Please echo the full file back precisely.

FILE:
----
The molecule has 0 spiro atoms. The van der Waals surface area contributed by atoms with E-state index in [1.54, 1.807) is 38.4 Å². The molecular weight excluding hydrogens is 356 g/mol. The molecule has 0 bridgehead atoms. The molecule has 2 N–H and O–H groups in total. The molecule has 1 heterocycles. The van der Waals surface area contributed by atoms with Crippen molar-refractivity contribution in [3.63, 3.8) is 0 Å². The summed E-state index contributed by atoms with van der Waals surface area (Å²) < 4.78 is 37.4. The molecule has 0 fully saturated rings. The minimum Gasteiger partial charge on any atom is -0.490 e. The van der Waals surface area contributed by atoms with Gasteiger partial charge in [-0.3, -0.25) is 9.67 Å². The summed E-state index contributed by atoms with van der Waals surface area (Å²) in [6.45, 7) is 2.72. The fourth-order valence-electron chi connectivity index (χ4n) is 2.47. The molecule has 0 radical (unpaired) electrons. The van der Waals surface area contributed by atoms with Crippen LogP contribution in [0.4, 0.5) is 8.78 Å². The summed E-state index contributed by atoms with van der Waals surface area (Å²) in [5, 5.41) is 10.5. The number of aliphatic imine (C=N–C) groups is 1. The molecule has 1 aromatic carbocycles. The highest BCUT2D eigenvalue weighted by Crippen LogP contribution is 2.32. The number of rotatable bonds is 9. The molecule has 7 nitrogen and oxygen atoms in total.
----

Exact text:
The molecule has 0 spiro atoms. The van der Waals surface area contributed by atoms with E-state index in [1.54, 1.807) is 38.4 Å². The molecular weight excluding hydrogens is 356 g/mol. The molecule has 0 bridgehead atoms. The molecule has 2 N–H and O–H groups in total. The molecule has 1 heterocycles. The van der Waals surface area contributed by atoms with Crippen molar-refractivity contribution in [3.63, 3.8) is 0 Å². The summed E-state index contributed by atoms with van der Waals surface area (Å²) < 4.78 is 37.4. The molecule has 0 fully saturated rings. The minimum Gasteiger partial charge on any atom is -0.490 e. The van der Waals surface area contributed by atoms with Gasteiger partial charge in [-0.3, -0.25) is 9.67 Å². The summed E-state index contributed by atoms with van der Waals surface area (Å²) in [6.45, 7) is 2.72. The fourth-order valence-electron chi connectivity index (χ4n) is 2.47. The molecule has 0 radical (unpaired) electrons. The van der Waals surface area contributed by atoms with Crippen LogP contribution in [0.4, 0.5) is 8.78 Å². The summed E-state index contributed by atoms with van der Waals surface area (Å²) in [5, 5.41) is 10.5. The number of aliphatic imine (C=N–C) groups is 1. The molecule has 1 aromatic carbocycles. The highest BCUT2D eigenvalue weighted by Crippen LogP contribution is 2.32. The number of rotatable bonds is 9. The molecule has 7 nitrogen and oxygen atoms in total.